As part of its broader ability to wrangle large and complicated caches of data, ML algorithms can also help testers to add new metrics and KPIs to their existing test reports, to localize faults better and improve their services. To wit, ML can be a big help when it comes to generating QoE (quality of experience) metrics to complement your existing QoS (quality of service) measurements. By modeling your audio quality as a mean opinion score using POLQA (Perceptual Objective Listening Quality Analysis), for instance, you can go beyond the usual purview of an end-to-end test to answer some critical questions:
- How would subscribers rate the audio quality they’re experiencing, above and beyond the fact that the audio is connected?
- What factors might be negatively impacting audio QoE for your subscribers, and how can you address them?
- What critical facets of the user experience are your more objective QoS metrics leaving out or eliding over?
Since user satisfaction is closely correlated with the kinds of intangibles that QoE tracks, then the more objective QoS measures like latency and packet loss, combining QoE and QoS in this way can go a long way towards mitigating the factors that impact user churn. With machine learning algorithms to synthesize these network realities for you, you can finally pinpoint the issues that are causing users to seek other providers or carriers. You can work to address them in an end-to-end manner.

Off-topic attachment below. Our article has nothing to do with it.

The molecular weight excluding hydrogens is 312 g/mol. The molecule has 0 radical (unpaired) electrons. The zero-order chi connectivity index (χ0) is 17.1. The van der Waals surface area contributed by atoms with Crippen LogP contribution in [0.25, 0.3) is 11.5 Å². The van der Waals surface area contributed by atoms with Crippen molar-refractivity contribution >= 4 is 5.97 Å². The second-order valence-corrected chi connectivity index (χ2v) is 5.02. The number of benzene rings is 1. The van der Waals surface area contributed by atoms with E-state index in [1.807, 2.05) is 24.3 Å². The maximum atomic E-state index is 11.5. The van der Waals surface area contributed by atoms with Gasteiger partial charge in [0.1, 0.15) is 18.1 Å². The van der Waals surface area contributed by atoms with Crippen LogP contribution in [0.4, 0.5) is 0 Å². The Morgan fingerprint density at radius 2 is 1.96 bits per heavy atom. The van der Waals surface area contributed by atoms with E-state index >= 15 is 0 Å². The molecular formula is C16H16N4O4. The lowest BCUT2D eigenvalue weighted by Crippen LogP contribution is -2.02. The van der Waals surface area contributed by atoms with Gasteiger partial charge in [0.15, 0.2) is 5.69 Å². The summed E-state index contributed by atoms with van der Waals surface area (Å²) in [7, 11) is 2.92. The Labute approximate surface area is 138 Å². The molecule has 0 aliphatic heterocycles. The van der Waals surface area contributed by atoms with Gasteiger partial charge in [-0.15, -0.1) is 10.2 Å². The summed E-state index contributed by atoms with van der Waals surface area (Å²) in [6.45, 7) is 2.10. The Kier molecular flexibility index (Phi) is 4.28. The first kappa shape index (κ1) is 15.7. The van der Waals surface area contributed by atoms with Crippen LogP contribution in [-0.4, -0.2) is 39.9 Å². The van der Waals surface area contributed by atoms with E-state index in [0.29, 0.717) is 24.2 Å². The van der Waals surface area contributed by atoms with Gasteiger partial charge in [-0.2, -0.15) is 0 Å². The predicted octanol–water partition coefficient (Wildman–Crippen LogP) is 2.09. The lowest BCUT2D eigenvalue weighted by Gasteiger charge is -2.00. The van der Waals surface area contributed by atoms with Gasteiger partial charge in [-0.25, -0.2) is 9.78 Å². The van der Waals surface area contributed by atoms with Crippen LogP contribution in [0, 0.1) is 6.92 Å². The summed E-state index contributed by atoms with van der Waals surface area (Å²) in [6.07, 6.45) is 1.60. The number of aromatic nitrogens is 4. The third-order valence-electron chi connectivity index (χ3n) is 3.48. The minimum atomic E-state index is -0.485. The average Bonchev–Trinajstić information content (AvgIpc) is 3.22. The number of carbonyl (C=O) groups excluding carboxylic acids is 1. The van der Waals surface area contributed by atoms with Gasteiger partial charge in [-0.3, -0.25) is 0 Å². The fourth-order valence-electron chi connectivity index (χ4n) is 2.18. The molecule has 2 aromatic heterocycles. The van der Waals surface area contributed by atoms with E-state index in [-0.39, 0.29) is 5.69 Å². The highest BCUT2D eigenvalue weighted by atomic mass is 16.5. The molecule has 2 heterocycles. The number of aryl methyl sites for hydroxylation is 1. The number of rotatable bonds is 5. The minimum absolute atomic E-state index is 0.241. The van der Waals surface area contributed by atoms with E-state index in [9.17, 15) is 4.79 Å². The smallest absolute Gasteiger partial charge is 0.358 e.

Challenges in Machine Learning Integration
Hopefully, this doesn’t sound too good to be true—because it isn’t. This is real technology that’s being deployed to improve customer experience and decrease churn among telco testers worldwide. It’s also being used to speed up service verification across the board via a reduction in a manual effort. The question is, how can you deploy it within your operation? For starters, you need to collect and aggregate all of the test data that your ML algorithms will be combing through; this means using a centralized test management system that can handle distributed testing processes with a high degree of visibility.
It can help leverage new network topologies like network slicing, SDN/NFV (Software Defined Networking/Network Function Virtualization), and cell densification and improve network operations through increased visibility that ML methods provide. This gives the machine learning processes even more relevance, and it enhances the quality of the insights you’re receiving from it via apt data collection. The better those insights get, the more effectively you’re able to save time for human testers and engineers, address customer concerns before they lead to subscriber churn, and create a more stable and effective network.
Again, this isn’t science fiction—this is something that testers can employ right now to improve their processes, boost their ROI, and future-proof their offerings. The trick is to make sure you build out your testing processes with a genuinely flexible and data-driven framework. This will give you the foundation you need to take full advantage of machine learning-based improvements, to say nothing of any new technologies that emerge in the next few years.